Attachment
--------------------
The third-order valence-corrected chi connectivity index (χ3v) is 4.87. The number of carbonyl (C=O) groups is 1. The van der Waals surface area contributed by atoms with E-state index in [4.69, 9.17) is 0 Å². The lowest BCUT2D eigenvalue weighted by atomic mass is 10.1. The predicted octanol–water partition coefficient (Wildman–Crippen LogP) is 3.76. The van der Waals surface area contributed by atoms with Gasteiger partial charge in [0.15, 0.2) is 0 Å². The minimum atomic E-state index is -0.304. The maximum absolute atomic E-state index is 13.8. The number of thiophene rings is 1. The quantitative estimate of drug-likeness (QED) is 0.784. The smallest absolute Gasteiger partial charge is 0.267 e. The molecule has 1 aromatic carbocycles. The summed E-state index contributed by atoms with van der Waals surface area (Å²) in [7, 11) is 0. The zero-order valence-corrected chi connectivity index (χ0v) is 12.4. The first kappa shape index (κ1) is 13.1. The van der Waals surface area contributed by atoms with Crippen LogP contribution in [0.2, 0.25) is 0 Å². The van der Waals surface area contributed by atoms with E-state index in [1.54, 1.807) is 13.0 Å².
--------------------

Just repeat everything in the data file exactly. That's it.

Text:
The third-order valence-corrected chi connectivity index (χ3v) is 4.87. The number of carbonyl (C=O) groups is 1. The van der Waals surface area contributed by atoms with E-state index in [4.69, 9.17) is 0 Å². The lowest BCUT2D eigenvalue weighted by atomic mass is 10.1. The predicted octanol–water partition coefficient (Wildman–Crippen LogP) is 3.76. The van der Waals surface area contributed by atoms with Gasteiger partial charge in [0.15, 0.2) is 0 Å². The minimum atomic E-state index is -0.304. The maximum absolute atomic E-state index is 13.8. The number of thiophene rings is 1. The quantitative estimate of drug-likeness (QED) is 0.784. The smallest absolute Gasteiger partial charge is 0.267 e. The molecule has 1 aromatic carbocycles. The summed E-state index contributed by atoms with van der Waals surface area (Å²) in [7, 11) is 0. The zero-order valence-corrected chi connectivity index (χ0v) is 12.4. The first kappa shape index (κ1) is 13.1. The van der Waals surface area contributed by atoms with Crippen LogP contribution in [0.2, 0.25) is 0 Å². The van der Waals surface area contributed by atoms with E-state index in [1.54, 1.807) is 13.0 Å².